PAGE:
Deepti’s choreographic work is at the cutting edge of contemporary South Asian dance and she has collaborated with a diverse range of international musicians, designers, and new media artists. Her work has been presented by Canada’s National Arts Centre, National Gallery of Canada, the Canada Dance Festival, Kalanidhi Fine Arts, Raga Mala of Canada, Banff Centre for the Arts, Tangente, Harbourfront Centre. Her work has also been presented internationally by Danspace Project & DTW, New York; Anila Sinha Foundation, International House, Chicago; Vasantotsav, Delhi; and the Panchatatva Festival Mumbai among others.

Deepti’s creations have been critically acclaimed in the New York Times, the Village Voice and Dance Connection Magazine. A relentless experimentalist with a variety of theatrical interests, she received the Dora Mavor Moore award for best costume design. She has worked extensively in Indian theatre as an actor, dramaturge and script writer. Deepti was recently a lecurer in the Aesthetics and Theory of Kathak at Kathak Kendra, National Institute of Kathak, New Delhi India.

Her recent works:

  • Silk Road Melody¬†‚Äď The performance celebrates the great literary and philosophical legacy created by Sufi poets whose message of universal love united vast regions along the famous trade routes from Persia to China.
  • The Lion‚Äôs Roar¬†‚Äď A contemporary and Kathak movement exploration. The Lion‚Äôs Roar is based upon ‚ÄėThe Sutra of the Lion‚Äôs Roar of Queen Srimala‚Äô, a Buddhist text written by Queen Srimala of the Kosala dynasty in the third century BC in central India.
  • Snowangels¬†‚Äď A 35-minute ensemble choreography that explores the sacred geometry of snow. It is inspired by the visual grandeur and sensuality of the snowscapes painted by Canadian Lauren Harris.

Introduction and moderation by Anna Greenspan, Assistant Professor of Contemporary Global Media, IMA.

NYU Shanghai community-only event.

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Location & Details

To our visitors:
‚ÄĘ RSVP¬†may be required for this event. Please check event details
‚ÄĘ Visitors will need to present a photo ID¬†at the entrance
‚Äʬ†There is no public parking on campus
‚Äʬ†Entrance only through the South Lobby (1555 Century Avenue)¬†
‚Äʬ†Taxi card¬†
‚Äʬ†Metro: Century Avenue Station, Metro Lines 2/4/6/9 Exit 6 in location B¬†
‚Äʬ†Bus: Century Avenue at Pudian Road, Bus Lines 169/987

#Center for Global Asia

WeChat

CONTACT US

Email: shanghai.cga@nyu.edu

Phone Number: +86 (21) 20595043

WeChat: NYUShanghaiCGA

Address: 1555 Century Avenue,

Pudong New District, Shanghai, China

© 2022 All Rights Reserved

Comparing the Past: Early China and the World

Comparing the Past: Early China and the World

Venue: Room 1505, 1555 Century Avenue, NYU Shanghai
Date: Wednesday, October 16, 2019
Time: 17:30 - 19:00 CST

When we speak of ‚ÄúEarly China,‚ÄĚ what exactly are we talking about? When most people think about China in the long ago past, what do they think of? The likely answer is the great philosophers, like Confucius and Mencius; the famous strategist, Sunzi. Perhaps we think of terra cotta warriors in Xi‚Äôan, or perhaps the philosopher, Zhuangzi, dreaming of being a butterfly. These famous markers of ‚ÄúEarly China‚ÄĚ are only pieces of a larger, less familiar story. Early China was also a time of practices like human sacrifice and oracle bone divination, of zeal for Heaven‚Äôs mandate and utopian visions such as the Great Unity. Generations of scholars have contributed to understanding this period that can seem so alien to us, and presented it to a world audience. Now Early China is not only an integrated part of the global past, often compared with Ancient Greece and the Roman empire, enrollment in Harvard‚Äôs class on Early Chinese thought has reached 700 students. What is the appeal of Early China, and how do we study it? This event invites the leading scholars of this field to talk about their own experiences in the field of Early China and how to present this vibrant scholarly field to a global audience.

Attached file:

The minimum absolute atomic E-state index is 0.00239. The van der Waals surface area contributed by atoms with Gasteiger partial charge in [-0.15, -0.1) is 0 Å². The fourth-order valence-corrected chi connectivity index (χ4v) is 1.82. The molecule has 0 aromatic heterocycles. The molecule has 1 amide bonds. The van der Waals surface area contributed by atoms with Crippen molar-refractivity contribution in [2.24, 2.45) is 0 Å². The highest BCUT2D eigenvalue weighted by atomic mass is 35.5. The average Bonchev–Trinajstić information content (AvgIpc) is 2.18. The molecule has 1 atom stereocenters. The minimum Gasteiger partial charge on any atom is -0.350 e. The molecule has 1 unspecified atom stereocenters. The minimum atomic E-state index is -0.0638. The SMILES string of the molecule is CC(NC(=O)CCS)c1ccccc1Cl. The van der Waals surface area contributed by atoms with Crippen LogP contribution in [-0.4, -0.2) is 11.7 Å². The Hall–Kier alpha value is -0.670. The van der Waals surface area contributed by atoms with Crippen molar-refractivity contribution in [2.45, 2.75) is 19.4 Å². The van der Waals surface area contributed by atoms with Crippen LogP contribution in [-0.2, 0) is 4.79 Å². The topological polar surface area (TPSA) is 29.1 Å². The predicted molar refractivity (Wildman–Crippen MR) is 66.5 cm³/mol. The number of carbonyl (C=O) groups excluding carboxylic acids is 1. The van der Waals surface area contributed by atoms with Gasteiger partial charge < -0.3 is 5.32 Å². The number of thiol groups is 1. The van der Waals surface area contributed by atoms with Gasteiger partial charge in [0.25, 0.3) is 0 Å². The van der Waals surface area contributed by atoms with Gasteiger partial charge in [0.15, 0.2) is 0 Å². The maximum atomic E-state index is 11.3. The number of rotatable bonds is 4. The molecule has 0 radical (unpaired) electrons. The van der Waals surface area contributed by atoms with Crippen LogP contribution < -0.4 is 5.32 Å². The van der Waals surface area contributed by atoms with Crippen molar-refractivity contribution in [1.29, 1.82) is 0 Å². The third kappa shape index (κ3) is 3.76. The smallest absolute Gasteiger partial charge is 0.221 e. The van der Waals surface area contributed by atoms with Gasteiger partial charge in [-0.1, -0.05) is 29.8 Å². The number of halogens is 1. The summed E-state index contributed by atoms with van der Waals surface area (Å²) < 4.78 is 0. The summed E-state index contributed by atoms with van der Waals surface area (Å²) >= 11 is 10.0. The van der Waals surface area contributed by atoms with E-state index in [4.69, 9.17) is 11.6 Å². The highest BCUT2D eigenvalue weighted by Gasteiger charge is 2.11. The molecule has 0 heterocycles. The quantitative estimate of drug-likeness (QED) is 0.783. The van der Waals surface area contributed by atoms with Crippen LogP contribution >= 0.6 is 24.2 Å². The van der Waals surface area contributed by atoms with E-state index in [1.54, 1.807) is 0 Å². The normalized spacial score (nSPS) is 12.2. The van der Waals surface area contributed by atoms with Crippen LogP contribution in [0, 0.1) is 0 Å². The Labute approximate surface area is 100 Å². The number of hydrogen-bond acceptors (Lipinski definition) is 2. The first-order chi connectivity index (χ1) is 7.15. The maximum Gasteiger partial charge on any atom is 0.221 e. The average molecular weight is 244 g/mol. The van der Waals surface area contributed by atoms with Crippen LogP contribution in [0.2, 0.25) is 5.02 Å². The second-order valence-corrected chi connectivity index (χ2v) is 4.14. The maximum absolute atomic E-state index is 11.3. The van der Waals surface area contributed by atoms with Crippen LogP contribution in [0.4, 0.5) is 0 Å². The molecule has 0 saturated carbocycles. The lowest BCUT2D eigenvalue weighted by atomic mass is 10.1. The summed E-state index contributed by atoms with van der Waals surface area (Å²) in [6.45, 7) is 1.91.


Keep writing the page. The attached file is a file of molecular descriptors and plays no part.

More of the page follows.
Michael Nylan (Ph.D. 1983, East Asian Studies, Princeton University) is Professor in the Department of History at the University of California, Berkeley. She began her teaching career at Bryn Mawr College, in its History Department, with a joint affiliation with the Growth and Structure of Cities program and with Political Science. There she began to learn about early political philosophy by co-teaching with Steven Salkever, an Aristotle expert. After having served as a one-woman show in East Asian History for over a decade at Bryn Mawr, in 2001 she moved on to join the UC-Berkeley History Department, to conduct research with some of the country’s best scholars of Chinese history and to supervise graduate students from around the world. Now she writes in three main academic disciplines: the history of early China (roughly 300 BC-AD 300), early Chinese philosophy, and the art and archaeology of China. As her teachers (Paul Serruys, Michael Loewe, Nathan Sivin, Herbert Fingarette, and Henry Rosemont, Jr. among them) gave her an abiding interest in the use and abuse of history, she also works in the modern period, as well as in the politics of the common good, past and present. She has won prizes for her translation and research endeavors. Currently she is completing two projects, a reconstruction of the Han-era Documents classic (jointly with Professor He Ruyue), and a project tentatively entitled The Four Fathers of History (jointly with Professor Suzanne Sa√Įd), which compares Herodotus, Thucydides, Sima Qian, and Ban Gu.

Michael Puett is the Walter C. Klein Professor of Chinese History at Harvard University. His interests are focused on the inter-relations between history, philosophy, anthropology, and religion, with the hope of bringing the study of China into larger historical and comparative frameworks. He is the author of The Ambivalence of Creation: Debates Concerning Innovation and Artifice in Early China (Stanford University Press, 2001) and To Become a God: Cosmology, Sacrifice, and Self-Divinization in Early China (Harvard University Asia Center, 2002), as well as the co-author, with Adam Seligman, Robert Weller, and Bennett Simon, of Ritual and its Consequences: An Essay on the Limits of Sincerity (Oxford University Press, 2008).